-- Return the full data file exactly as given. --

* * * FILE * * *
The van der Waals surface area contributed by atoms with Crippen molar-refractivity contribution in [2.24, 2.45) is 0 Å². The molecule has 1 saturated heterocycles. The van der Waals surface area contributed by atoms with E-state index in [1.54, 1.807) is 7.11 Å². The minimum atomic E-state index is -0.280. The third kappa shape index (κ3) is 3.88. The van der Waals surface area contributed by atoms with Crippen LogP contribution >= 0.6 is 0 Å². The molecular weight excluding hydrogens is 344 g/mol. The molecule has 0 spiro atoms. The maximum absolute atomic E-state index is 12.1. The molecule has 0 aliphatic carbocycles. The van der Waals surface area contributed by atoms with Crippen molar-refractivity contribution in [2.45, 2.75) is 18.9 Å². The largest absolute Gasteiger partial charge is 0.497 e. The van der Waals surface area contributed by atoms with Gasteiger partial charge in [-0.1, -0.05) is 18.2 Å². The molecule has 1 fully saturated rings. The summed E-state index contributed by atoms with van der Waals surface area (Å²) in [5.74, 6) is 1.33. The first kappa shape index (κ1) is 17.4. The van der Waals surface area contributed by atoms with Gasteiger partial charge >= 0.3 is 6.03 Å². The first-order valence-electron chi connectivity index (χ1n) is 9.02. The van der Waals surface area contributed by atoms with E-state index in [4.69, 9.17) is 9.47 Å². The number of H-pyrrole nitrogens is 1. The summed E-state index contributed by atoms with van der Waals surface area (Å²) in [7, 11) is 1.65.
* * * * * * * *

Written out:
The van der Waals surface area contributed by atoms with Crippen molar-refractivity contribution in [2.24, 2.45) is 0 Å². The molecule has 1 saturated heterocycles. The van der Waals surface area contributed by atoms with E-state index in [1.54, 1.807) is 7.11 Å². The minimum atomic E-state index is -0.280. The third kappa shape index (κ3) is 3.88. The van der Waals surface area contributed by atoms with Crippen LogP contribution >= 0.6 is 0 Å². The molecular weight excluding hydrogens is 344 g/mol. The molecule has 0 spiro atoms. The maximum absolute atomic E-state index is 12.1. The molecule has 0 aliphatic carbocycles. The van der Waals surface area contributed by atoms with Crippen molar-refractivity contribution in [2.45, 2.75) is 18.9 Å². The largest absolute Gasteiger partial charge is 0.497 e. The van der Waals surface area contributed by atoms with Gasteiger partial charge in [-0.1, -0.05) is 18.2 Å². The molecule has 1 fully saturated rings. The summed E-state index contributed by atoms with van der Waals surface area (Å²) in [5.74, 6) is 1.33. The first kappa shape index (κ1) is 17.4. The van der Waals surface area contributed by atoms with Gasteiger partial charge >= 0.3 is 6.03 Å². The first-order valence-electron chi connectivity index (χ1n) is 9.02. The van der Waals surface area contributed by atoms with E-state index in [4.69, 9.17) is 9.47 Å². The number of H-pyrrole nitrogens is 1. The summed E-state index contributed by atoms with van der Waals surface area (Å²) in [7, 11) is 1.65.